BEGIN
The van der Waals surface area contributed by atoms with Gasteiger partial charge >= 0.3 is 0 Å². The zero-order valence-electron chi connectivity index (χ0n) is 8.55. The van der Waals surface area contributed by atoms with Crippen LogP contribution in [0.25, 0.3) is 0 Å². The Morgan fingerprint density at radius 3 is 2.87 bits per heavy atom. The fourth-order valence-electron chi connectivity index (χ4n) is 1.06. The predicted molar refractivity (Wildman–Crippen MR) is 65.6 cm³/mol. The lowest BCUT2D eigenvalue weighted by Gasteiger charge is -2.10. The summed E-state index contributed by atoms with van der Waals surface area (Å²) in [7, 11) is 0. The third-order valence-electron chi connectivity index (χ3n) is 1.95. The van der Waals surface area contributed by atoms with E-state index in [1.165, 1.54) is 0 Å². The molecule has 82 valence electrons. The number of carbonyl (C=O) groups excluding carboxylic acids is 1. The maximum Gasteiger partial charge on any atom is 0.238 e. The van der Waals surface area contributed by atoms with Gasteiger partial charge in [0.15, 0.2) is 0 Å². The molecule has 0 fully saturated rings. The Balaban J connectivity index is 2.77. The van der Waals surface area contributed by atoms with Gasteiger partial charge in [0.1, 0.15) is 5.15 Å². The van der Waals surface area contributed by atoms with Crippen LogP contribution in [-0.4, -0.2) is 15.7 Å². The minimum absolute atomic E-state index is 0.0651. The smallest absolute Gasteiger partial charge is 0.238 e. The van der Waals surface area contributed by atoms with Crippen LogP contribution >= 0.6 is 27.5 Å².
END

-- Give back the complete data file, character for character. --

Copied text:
The van der Waals surface area contributed by atoms with Gasteiger partial charge >= 0.3 is 0 Å². The zero-order valence-electron chi connectivity index (χ0n) is 8.55. The van der Waals surface area contributed by atoms with Crippen LogP contribution in [0.25, 0.3) is 0 Å². The Morgan fingerprint density at radius 3 is 2.87 bits per heavy atom. The fourth-order valence-electron chi connectivity index (χ4n) is 1.06. The predicted molar refractivity (Wildman–Crippen MR) is 65.6 cm³/mol. The lowest BCUT2D eigenvalue weighted by Gasteiger charge is -2.10. The summed E-state index contributed by atoms with van der Waals surface area (Å²) in [7, 11) is 0. The third-order valence-electron chi connectivity index (χ3n) is 1.95. The van der Waals surface area contributed by atoms with E-state index in [1.165, 1.54) is 0 Å². The molecule has 82 valence electrons. The number of carbonyl (C=O) groups excluding carboxylic acids is 1. The maximum Gasteiger partial charge on any atom is 0.238 e. The van der Waals surface area contributed by atoms with Gasteiger partial charge in [0.15, 0.2) is 0 Å². The molecule has 0 fully saturated rings. The Balaban J connectivity index is 2.77. The van der Waals surface area contributed by atoms with Gasteiger partial charge in [0.1, 0.15) is 5.15 Å². The van der Waals surface area contributed by atoms with Crippen LogP contribution in [-0.4, -0.2) is 15.7 Å². The minimum absolute atomic E-state index is 0.0651. The smallest absolute Gasteiger partial charge is 0.238 e. The van der Waals surface area contributed by atoms with Crippen LogP contribution >= 0.6 is 27.5 Å².